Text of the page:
By: Chris Bruynis, Assistant Professor & Extension Educator
The decision to approve the consolidation of 125 FSA offices nationwide under the authority provided in the 2008 Farm Bill was announced on May 29, 2012. These office closures were influenced by the following criteria used by USDA:
- USDA followed Congressional direction under the 2008 Farm Bill to propose first for consolidation, to the maximum extent practicable, all offices which are located less than 20 miles from another office, and which employ 2 or fewer permanent full-time employees.
- USDA identified all FSA offices that currently have zero permanent employees – regardless of location.
The decision to finalize a consolidation plan followed a thorough process, also guided by provisions in the 2008 Farm Bill. Public meetings were held in every county affected by the proposal; the Department formally notified Congress of the proposal on February 27, 2012; and finally, the Department carefully reviewed public comments and data used to create the proposal during a 90-day Congressional notification period. During this review, USDA determined that six of the original 131 proposed offices did not meet the 2008 Farm Bill criteria for office consolidations. As a result, they are not included in the closure plan announced by USDA. The list detailing the consolidation plan is attached.
Steven Maurer, the Ohio Farm Service Agency State Executive Director, provided the following proposal of consolidation for the clientele of the five offices within USDA’s Ohio FSA that are closing.
- Carroll County will be consolidated with the Tuscarawas County FSA office and located in New Philadelphia, Ohio.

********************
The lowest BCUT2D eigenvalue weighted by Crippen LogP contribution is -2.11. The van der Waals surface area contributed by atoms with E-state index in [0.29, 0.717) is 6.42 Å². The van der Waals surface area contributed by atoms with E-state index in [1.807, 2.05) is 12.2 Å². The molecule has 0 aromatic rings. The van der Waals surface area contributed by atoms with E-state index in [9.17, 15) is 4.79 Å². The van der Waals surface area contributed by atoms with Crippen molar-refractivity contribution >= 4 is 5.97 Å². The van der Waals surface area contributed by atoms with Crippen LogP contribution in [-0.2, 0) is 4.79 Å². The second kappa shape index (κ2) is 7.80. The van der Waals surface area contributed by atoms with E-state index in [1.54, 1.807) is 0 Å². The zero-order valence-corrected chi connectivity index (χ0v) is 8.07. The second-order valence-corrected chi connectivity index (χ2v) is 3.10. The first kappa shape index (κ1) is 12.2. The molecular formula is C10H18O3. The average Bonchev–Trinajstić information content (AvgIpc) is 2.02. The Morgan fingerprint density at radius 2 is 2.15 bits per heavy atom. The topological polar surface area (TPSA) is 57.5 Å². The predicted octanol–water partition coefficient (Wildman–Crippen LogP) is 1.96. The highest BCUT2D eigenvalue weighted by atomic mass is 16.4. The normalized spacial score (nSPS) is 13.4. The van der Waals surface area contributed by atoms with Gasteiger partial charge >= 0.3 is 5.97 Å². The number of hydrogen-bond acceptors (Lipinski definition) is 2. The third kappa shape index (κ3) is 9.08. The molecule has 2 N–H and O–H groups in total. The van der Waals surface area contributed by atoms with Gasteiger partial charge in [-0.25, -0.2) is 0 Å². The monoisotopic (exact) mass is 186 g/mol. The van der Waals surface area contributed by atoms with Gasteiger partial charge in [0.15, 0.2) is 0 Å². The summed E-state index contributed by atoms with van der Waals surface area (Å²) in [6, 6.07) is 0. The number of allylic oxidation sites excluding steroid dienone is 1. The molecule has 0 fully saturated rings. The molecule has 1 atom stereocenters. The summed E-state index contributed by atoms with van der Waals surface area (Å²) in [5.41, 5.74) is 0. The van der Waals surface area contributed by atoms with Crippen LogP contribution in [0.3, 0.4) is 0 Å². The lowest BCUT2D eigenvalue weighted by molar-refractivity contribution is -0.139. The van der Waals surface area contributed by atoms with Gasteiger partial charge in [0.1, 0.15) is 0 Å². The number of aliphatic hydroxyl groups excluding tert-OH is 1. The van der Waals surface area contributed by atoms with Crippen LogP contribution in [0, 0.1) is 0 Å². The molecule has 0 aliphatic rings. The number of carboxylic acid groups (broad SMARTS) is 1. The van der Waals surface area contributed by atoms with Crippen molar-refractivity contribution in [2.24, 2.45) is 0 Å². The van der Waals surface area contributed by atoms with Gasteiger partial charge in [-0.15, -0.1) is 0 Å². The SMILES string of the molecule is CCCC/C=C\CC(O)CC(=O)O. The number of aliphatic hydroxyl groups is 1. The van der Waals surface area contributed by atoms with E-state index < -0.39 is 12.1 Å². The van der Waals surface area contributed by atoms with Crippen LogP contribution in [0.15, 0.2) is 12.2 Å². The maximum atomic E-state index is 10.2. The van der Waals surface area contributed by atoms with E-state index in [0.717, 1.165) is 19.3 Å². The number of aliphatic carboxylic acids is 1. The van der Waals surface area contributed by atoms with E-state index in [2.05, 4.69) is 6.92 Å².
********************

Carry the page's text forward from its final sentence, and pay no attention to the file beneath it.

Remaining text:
- Clark County will be consolidated with the Madison County FSA office and located in London, Ohio.
- Meigs County will be consolidated with the Gallia/Lawrence County FSA office and located in Gallipolis, Ohio.
- Montgomery County will be consolidated with the Preble County FSA office and located in Eaton, Ohio.
- Perry County will be consolidated with the Fairfield County FSA office and located in Lancaster, Ohio.
Even though there is a plan on where the FSA office workload will be moved for the affected counties, farmers still have an option to choose the office most convenient for them. When farms are transferred to an administrative county due to County Office closure, producers have the ability to request a new administrative County Office based on convenience of the producer. There are a set of guidelines that need to be followed and approval is dependent on either the county committee or the state committee depending on the request. Producers on farms affected by County Office closures have 30 calendar days from the date of the letter they receive notifying them of the closure to select a new administrative County Office. If you are interested in learning more about selecting a new administrative County Office, contact your current or future FSA office for details.